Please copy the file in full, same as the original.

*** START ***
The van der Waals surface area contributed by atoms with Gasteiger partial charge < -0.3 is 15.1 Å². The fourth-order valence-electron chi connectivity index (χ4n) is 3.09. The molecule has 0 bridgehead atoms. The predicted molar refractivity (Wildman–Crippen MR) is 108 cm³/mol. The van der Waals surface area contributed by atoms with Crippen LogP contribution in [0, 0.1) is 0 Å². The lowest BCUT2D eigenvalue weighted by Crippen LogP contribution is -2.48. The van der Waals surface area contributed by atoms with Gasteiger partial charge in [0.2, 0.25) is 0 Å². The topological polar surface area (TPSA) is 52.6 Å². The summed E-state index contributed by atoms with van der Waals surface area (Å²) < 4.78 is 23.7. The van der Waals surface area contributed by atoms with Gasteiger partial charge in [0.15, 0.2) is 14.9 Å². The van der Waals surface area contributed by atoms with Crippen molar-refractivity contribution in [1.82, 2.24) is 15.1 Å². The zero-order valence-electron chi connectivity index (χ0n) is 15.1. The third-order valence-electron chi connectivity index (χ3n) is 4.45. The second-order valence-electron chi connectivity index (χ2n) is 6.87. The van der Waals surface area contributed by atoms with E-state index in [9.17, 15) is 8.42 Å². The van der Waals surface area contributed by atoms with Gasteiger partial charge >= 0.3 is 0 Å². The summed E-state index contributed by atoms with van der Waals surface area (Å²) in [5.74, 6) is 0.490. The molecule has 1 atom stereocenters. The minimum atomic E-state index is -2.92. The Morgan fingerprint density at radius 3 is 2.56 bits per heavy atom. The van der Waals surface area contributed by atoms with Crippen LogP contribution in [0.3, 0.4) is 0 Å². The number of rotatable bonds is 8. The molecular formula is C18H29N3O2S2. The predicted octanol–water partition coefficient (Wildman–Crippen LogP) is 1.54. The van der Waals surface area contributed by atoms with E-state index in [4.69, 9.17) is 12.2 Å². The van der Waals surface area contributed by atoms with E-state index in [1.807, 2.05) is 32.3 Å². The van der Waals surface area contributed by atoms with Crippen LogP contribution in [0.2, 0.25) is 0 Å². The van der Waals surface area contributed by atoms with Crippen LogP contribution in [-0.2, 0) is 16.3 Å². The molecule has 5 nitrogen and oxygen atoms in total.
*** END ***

The van der Waals surface area contributed by atoms with Gasteiger partial charge < -0.3 is 15.1 Å². The fourth-order valence-electron chi connectivity index (χ4n) is 3.09. The molecule has 0 bridgehead atoms. The predicted molar refractivity (Wildman–Crippen MR) is 108 cm³/mol. The van der Waals surface area contributed by atoms with Crippen LogP contribution in [0, 0.1) is 0 Å². The lowest BCUT2D eigenvalue weighted by Crippen LogP contribution is -2.48. The van der Waals surface area contributed by atoms with Gasteiger partial charge in [0.2, 0.25) is 0 Å². The topological polar surface area (TPSA) is 52.6 Å². The summed E-state index contributed by atoms with van der Waals surface area (Å²) < 4.78 is 23.7. The van der Waals surface area contributed by atoms with Gasteiger partial charge in [0.15, 0.2) is 14.9 Å². The van der Waals surface area contributed by atoms with Crippen molar-refractivity contribution in [1.82, 2.24) is 15.1 Å². The zero-order valence-electron chi connectivity index (χ0n) is 15.1. The third-order valence-electron chi connectivity index (χ3n) is 4.45. The second-order valence-electron chi connectivity index (χ2n) is 6.87. The van der Waals surface area contributed by atoms with E-state index in [9.17, 15) is 8.42 Å². The van der Waals surface area contributed by atoms with Gasteiger partial charge >= 0.3 is 0 Å². The summed E-state index contributed by atoms with van der Waals surface area (Å²) in [5.74, 6) is 0.490. The molecule has 1 atom stereocenters. The minimum atomic E-state index is -2.92. The Morgan fingerprint density at radius 3 is 2.56 bits per heavy atom. The van der Waals surface area contributed by atoms with Crippen LogP contribution in [0.3, 0.4) is 0 Å². The number of rotatable bonds is 8. The molecular formula is C18H29N3O2S2. The predicted octanol–water partition coefficient (Wildman–Crippen LogP) is 1.54. The van der Waals surface area contributed by atoms with E-state index in [4.69, 9.17) is 12.2 Å². The van der Waals surface area contributed by atoms with E-state index in [1.807, 2.05) is 32.3 Å². The van der Waals surface area contributed by atoms with Crippen LogP contribution in [0.2, 0.25) is 0 Å². The van der Waals surface area contributed by atoms with Crippen LogP contribution in [-0.2, 0) is 16.3 Å². The molecule has 5 nitrogen and oxygen atoms in total.